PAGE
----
Having legal agreements in place will make it easier for industry to get involved, he said.
“As opportunities come up, it’s now a month or two, three at the most and you can get things set up and actually start working,” he said.
UCCS has resources, including other universities, which can provide private industry with experts whom they otherwise could not afford to hire, Reinert said.
“At Aeroflex, everyone was developing products and if you had an idea for something, the thought was, ‘well, we don’t have the staff right now,’” Reinert said. “Co-development allows you to extend your reach without adding staff or overhead.”
These new university-industry relationships must be entered into wisely, said Michael Larson, UCCS engineering professor and EPIIC chair of engineering and innovation. Professors want to be free to explore and develop without restrictions, but industry works on a deadline and a product-producing schedule. Uniting the two will be the tricky part, Larson said.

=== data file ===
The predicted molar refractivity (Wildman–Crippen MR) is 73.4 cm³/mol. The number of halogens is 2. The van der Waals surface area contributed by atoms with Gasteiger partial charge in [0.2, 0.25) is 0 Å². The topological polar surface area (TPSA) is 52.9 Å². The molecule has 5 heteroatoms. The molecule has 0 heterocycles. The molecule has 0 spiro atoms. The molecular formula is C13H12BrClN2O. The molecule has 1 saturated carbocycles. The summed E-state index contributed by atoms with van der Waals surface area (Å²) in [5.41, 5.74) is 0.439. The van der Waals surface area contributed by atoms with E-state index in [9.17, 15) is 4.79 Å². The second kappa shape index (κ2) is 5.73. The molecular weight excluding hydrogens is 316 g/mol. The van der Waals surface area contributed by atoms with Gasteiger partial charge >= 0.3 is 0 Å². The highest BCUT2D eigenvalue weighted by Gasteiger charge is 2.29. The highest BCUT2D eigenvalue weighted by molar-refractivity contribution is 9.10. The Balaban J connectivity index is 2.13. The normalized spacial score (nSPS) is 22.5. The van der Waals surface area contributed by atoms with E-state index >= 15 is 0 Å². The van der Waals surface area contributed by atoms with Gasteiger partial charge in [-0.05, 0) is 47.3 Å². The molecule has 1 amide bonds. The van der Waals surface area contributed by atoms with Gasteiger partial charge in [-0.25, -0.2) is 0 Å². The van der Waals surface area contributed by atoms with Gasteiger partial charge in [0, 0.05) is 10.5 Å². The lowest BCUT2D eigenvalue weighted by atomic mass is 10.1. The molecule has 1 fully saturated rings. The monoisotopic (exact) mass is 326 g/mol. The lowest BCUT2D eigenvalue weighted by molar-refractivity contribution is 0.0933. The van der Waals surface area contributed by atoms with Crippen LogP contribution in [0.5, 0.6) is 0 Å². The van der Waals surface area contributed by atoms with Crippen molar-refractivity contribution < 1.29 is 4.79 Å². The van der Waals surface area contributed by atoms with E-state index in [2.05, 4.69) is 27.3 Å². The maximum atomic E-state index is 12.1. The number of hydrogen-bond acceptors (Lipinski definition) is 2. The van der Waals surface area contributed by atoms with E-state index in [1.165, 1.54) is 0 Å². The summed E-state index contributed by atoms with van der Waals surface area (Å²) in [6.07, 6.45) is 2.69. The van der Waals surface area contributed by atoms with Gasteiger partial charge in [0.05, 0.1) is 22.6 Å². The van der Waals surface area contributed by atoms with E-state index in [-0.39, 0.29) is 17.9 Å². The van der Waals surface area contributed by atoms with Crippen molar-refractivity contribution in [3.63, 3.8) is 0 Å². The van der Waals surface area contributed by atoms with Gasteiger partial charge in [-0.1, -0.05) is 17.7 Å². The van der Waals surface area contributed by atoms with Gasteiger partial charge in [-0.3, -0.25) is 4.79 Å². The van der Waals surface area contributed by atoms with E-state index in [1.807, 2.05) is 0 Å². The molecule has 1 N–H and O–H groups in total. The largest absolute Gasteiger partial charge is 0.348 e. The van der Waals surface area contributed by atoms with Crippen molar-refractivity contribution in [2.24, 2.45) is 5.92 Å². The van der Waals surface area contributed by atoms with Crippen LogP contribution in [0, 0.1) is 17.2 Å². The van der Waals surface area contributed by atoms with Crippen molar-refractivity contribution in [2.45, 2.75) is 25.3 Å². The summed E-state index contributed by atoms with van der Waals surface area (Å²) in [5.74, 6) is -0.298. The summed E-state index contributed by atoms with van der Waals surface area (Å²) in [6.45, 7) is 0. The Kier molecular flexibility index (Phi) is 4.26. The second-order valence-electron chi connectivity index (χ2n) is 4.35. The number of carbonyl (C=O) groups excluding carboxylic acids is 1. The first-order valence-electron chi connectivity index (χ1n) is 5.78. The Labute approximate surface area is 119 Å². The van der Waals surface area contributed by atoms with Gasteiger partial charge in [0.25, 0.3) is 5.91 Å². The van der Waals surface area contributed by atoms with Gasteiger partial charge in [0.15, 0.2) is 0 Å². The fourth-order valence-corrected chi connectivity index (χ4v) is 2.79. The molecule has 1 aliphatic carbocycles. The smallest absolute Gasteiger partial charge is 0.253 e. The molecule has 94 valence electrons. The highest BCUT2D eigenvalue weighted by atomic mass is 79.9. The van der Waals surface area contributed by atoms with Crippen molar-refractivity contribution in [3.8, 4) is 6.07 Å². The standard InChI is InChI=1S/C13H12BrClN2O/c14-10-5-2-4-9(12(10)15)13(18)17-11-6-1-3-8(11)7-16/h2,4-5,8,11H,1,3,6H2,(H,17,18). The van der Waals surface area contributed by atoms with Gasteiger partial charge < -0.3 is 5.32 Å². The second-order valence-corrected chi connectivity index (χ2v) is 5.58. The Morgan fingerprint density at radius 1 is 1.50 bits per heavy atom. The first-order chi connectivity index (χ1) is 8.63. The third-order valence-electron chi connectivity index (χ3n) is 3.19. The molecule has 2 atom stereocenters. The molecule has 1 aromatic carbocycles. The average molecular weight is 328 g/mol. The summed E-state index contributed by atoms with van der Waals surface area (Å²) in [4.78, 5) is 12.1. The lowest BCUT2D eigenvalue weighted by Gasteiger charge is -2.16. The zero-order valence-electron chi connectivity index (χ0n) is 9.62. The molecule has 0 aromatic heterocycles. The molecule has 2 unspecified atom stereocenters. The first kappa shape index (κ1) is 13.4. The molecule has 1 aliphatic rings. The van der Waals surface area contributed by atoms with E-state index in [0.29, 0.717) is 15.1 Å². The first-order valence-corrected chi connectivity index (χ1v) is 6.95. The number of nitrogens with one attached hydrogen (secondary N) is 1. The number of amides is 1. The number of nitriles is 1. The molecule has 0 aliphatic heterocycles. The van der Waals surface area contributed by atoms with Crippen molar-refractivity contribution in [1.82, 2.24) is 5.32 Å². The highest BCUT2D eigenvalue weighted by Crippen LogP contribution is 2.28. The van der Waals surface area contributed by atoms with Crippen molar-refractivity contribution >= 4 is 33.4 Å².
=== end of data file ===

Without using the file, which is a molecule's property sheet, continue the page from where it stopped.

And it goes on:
“Change is being thrust on us because of the economics of the situation,” Larson said. “The question is how we will manage that change so that universities don’t lose the very essence of how we are and how we operate.”
The new partnerships with private industry will not replace the more traditional government-sponsored research, Dandapani said. Research and discovery will continue.
“We have to be careful how we implement this — we want to make sure that we do not give up benefits for the students,” Dandapani said. “In a sense, I have to watch out that we are not becoming a private entity. It’s a fine line, and we have to be careful.”
But the new agreements over intellectual property are the liaisons of the future and a way for universities to keep their love of research alive, he said.
“The national dialogue is that the research that comes out of the university should be commercialized,” Dandapani said. “That is the way — with the funding from the National Science Foundation being so tight and other agencies being so tight, we need to work with industry.”